Blunted adrenocorticotropin and cortisol responses to corticotropin-releasing hormone stimulation in chronic fatigue syndrome.

Hypofunctioning of the pituitary-adrenal axis has been suggested as the pathophysiological basis for chronic fatigue syndrome (CFS). Blunted adrenocorticotropin (ACTH) responses but normal cortisol responses to exogenous corticotropin-releasing hormone (CRH), the main regulator of this axis, have been previously demonstrated in CFS patients, some of whom had a comorbid psychiatric disorder. We wished to re-examine CRH activation of this axis in CFS patients free from concurrent psychiatric illness. A sample of 14 patients with CDC-diagnosed CFS were compared with 14 healthy volunteers. ACTH and cortisol responses were measured following the administration of 100 microgovine CRH. Basal ACTH and cortisol values did not differ between the two groups. The release of ACTH was significantly attenuated in the CFS group (P <0.005), as was the release of cortisol (P < 0.05). The blunted response of ACTH to exogenous CRH stimulation may be due to an abnormality in CRH levels with a resultant alteration in pituitary CRH receptor sensitivity, or it may reflect a dysregulation of vasopressin or other factors involved in HPA regulation. A diminished output of neurotrophic ACTH, causing a reduced adrenocortical secretory reserve, inadequately compensated for by adrenoceptor up regulation, may explain the reduced cortisol production demonstrated in this study.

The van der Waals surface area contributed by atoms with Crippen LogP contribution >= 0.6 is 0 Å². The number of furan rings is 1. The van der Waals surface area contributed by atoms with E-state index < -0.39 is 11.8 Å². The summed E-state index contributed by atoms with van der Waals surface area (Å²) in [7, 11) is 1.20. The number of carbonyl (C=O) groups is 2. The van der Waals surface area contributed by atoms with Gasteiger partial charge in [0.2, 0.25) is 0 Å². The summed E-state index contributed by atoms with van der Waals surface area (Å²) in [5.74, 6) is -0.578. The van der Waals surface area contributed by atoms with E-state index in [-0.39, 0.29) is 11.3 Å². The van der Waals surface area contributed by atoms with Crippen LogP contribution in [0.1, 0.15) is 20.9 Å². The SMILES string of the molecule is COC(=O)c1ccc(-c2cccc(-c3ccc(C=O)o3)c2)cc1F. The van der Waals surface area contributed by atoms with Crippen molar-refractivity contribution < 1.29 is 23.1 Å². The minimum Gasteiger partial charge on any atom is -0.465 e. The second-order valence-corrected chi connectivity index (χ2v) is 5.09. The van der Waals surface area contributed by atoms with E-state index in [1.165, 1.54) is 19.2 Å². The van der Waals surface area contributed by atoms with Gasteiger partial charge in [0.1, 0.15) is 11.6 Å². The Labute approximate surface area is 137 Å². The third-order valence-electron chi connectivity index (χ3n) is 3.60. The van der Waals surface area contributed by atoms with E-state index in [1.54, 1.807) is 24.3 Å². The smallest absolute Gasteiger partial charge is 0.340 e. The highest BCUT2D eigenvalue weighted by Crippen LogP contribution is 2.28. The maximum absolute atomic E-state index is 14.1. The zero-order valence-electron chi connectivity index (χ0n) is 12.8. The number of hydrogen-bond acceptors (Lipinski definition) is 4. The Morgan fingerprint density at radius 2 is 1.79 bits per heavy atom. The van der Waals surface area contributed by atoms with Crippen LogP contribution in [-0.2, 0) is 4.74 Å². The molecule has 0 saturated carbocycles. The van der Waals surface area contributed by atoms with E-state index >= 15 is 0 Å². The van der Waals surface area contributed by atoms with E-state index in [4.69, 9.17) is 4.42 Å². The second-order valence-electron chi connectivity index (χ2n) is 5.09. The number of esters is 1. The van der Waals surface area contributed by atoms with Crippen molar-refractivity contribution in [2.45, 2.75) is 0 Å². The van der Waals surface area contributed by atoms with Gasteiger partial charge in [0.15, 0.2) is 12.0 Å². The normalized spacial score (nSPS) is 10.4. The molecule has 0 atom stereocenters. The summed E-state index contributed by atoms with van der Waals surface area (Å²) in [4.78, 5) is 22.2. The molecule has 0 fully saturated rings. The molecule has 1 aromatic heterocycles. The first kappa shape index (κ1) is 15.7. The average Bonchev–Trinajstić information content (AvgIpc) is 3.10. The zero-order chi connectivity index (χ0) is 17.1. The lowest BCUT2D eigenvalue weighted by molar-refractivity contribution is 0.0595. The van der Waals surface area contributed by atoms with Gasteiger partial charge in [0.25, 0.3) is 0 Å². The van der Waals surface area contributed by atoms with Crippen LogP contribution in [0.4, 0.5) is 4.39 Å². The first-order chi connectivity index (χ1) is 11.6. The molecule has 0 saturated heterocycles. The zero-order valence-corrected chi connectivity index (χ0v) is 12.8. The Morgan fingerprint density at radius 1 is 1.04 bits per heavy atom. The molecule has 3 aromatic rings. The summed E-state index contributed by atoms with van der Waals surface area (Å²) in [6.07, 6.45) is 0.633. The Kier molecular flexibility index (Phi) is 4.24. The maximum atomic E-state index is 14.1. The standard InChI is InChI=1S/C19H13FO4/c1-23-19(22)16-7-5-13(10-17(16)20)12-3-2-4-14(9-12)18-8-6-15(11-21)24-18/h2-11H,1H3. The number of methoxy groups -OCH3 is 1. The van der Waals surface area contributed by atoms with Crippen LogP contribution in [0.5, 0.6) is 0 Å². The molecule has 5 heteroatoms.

Acta Psychiatr Scand 1998 Jun;97(6):450-7

Department of Psychological Medicine, St Bartholomew’s and the Royal LondonSchool of Medicine, West Smithfield, UK.

PMID: 9669518, UI: 98332181

1 Star2 Stars3 Stars4 Stars5 Stars (57 votes, average: 3.30 out of 5)

Leave a Reply